Peeking toward Easter: Richard Rohr speaking on the central symbol of the cross
"Most moral religions assume that there is an absolute dichotomy between good and evil. There is no faith required in the place where one may say, "I know I'm right, and I know you're wrong."
The cross undid forever the seemingly total dichotomy between good and evil. Because what happened was, the absolute worst thing--the killing of God (inside of the Christian metaphor)--became the redemption of the world. The absolute worst thing became the best thing. Now if that doesn't relativize your absolutist intellectual thinking....
If God can use the absolute worst symbolically worst thing possible and make it the redemption of the world then be careful when you talk about things that are bad things and worse things.
And it's more complex:
Those who did it were supposedly the good people, the leaders of church and state. And those who first of all allowed themselves to benefited from it were the seeming losers and outsiders, and those considered evil. This says at a central level, be careful how you see, things are not what they seem.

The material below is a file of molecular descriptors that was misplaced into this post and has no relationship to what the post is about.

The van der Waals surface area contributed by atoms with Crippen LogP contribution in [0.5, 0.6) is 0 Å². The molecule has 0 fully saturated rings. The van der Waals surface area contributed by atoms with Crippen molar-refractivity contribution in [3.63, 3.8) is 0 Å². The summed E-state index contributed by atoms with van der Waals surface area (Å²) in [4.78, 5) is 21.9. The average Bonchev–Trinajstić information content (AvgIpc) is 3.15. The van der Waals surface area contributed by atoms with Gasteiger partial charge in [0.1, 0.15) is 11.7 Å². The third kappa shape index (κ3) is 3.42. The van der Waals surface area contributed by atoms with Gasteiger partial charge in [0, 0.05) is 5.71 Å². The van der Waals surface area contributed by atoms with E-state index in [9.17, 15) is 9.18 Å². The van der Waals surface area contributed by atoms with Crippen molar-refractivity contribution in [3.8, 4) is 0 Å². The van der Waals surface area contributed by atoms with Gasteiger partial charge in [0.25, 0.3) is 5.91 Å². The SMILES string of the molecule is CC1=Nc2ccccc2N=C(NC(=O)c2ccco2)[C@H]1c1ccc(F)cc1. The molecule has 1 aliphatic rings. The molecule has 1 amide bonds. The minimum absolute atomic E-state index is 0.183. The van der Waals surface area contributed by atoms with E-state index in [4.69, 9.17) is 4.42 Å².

The things that look like the worst became the best. The people who look like the holy ones become the bad ones. The people who look like the bad ones ended up being the ones most open to it.
This is not an attempt to lead us into relativistic moral thinking, but rather into discernment. Because discernment isn't choosing between a good and a bad, but choosing more often than not between two partial goods. Holding seemingly opposing sides seriously...that is the space in which we grow...you go deep and you learn spiritual mystery. It is not rushing to closure and judgement.